Feeling able to play a full part

It was in 2013 that the life of Abdel-Aziz took a new turn when his professor at university advised him to join a students’ club.

“I therefore joined ‘2main tu crées’ [Tomorrow you create with both hands], and before I knew it, I

was deeply involved in civil society. The club chair recommended me to represent the association in the NET-MED Youth project funded by the EU and implemented by UNESCO. I couldn't believe it! I used to see UNESCO on television and to hear news about it, in the belief that it was a space reserved for ambassadors. I didn't know that UNESCO also works with young people.”

Abdel Aziz explains that the consultations, training sessions and discussions he has had with various people, including officials from ministries and universities, researchers and people working for civil society and other organisations have taught him more about defending human rights and the position of young people in Tunisia. “I now have an overall view of the situation. I have a better understanding of the views of our political parties and decision-makers about the inclusion of young people", he says.

Video of Mediterranean Superheroes: We influence and rebuild | Tunisia #BuildTomorrow


He is convinced that many questions can be resolved if dialogue is established between young people and public institutions. “If our decision-makers commit themselves to listening to us and responding to our needs, we will be less attracted to the negative forces that ruin our lives. We have therefore prepared a plan with other members of NET-MED Youth. But first of all, we wanted to start small and try out our plan", explains Abdel Aziz.

With his peers in NET-MED Youth, Abdel Aziz has started to work on the preparation of a public policy oriented towards young people on a smaller scale, at Kalaat al Andalous, a municipality 37 km from Tunis.

They met local civil society organisations, young people and municipal decision-makers at a meeting in the town hall. The young people had many suggestions to make about how to improve their town. The decision-makers interacted with them, listened to their ideas and finally gave the green light for three projects: a recreational space for young people and families; a house of culture and a museum to promote the cultural heritage of the municipality; and ICT spaces to enable young people to learn and access information.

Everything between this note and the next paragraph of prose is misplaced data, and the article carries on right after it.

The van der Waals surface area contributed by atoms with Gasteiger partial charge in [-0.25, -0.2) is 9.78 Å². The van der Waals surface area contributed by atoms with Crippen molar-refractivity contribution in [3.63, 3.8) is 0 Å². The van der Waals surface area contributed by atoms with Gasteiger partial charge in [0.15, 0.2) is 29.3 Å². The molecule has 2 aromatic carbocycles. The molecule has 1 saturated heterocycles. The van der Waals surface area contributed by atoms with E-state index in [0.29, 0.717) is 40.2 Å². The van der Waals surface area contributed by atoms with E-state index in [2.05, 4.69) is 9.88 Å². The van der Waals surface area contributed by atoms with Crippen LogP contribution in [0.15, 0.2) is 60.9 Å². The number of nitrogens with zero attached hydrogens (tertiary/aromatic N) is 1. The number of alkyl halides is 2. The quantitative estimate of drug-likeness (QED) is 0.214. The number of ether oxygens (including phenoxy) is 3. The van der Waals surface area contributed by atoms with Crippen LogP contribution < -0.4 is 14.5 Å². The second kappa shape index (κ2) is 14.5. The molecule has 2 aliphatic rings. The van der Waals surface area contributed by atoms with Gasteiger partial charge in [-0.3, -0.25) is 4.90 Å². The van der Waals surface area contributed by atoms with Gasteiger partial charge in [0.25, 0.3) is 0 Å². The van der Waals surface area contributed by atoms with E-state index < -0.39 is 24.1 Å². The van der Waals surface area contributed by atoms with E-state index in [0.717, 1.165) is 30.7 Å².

Potential that only needs to blossom

Abdel Aziz is only one of so many Tunisians who aspire to play a greater role in building their country and be involved at all levels, not just to improve their personal situation.

The Tunisian civil society that we saw emerge after the revolution abounds in young women and men determined to bring about positive change in the country. Young women and men who are just as motivated are busy changing the entrepreneurial landscape of Tunisia through the introduction of  innovative ideas and practices.

Yassine, the young agronomist, has been able to complete his business project after having received training in European projects.  Training that has enabled him to acquire business skills and give concrete form to his project.  


Video of Yassine (Tunisia) DiaMed and SwitchMed

Like Yassine, but in a different area, Nesrine, a young Tunisian woman who dreamed of providing her young compatriots with a cultural space in which they could express and discuss their thoughts, took training under the European Med Culture project. Following the training, she launched her cultural centre project in Tunis. 

The AfroMed centre is a citizen participation space for training, artistic creativity and the promotion of cultural activism.  By offering young people activities and the opportunity to discuss their thoughts and use and improve their talents in various arts, including dance, graffiti and theatre, the centre contributes to efforts to include young people in society and promote arts and culture, working with education to combat radicalism and extremism.

Video of Nesrine (Tunisie) MedCulture


It cannot be denied that young Tunisians have the abilities, motivation and energy to make society develop. They only need to be given the means and the opportunities to do so.

“Our young people must always be at the centre of our attention and, in particular, our actions. This is not a favour we are granting them, nor is it just to invest in the future, since, when half of the population is under 30, there can be no development, democracy or present if young people are not directly involved and have no stake in the decision-making process in the country", affirms High Representative of the European Union Federica Mogherini.

With 250 million euros granted by the EU in 2016 and 1.2 billion euros between 2017 and 2020, the EU is stepping up its financial support to help the country to consolidate its transition to democracy and relaunch its economy.
Position: Co -Founder of ENGAGE,a new social venture for the promotion of volunteerism and service and Ideator of Sharing4Good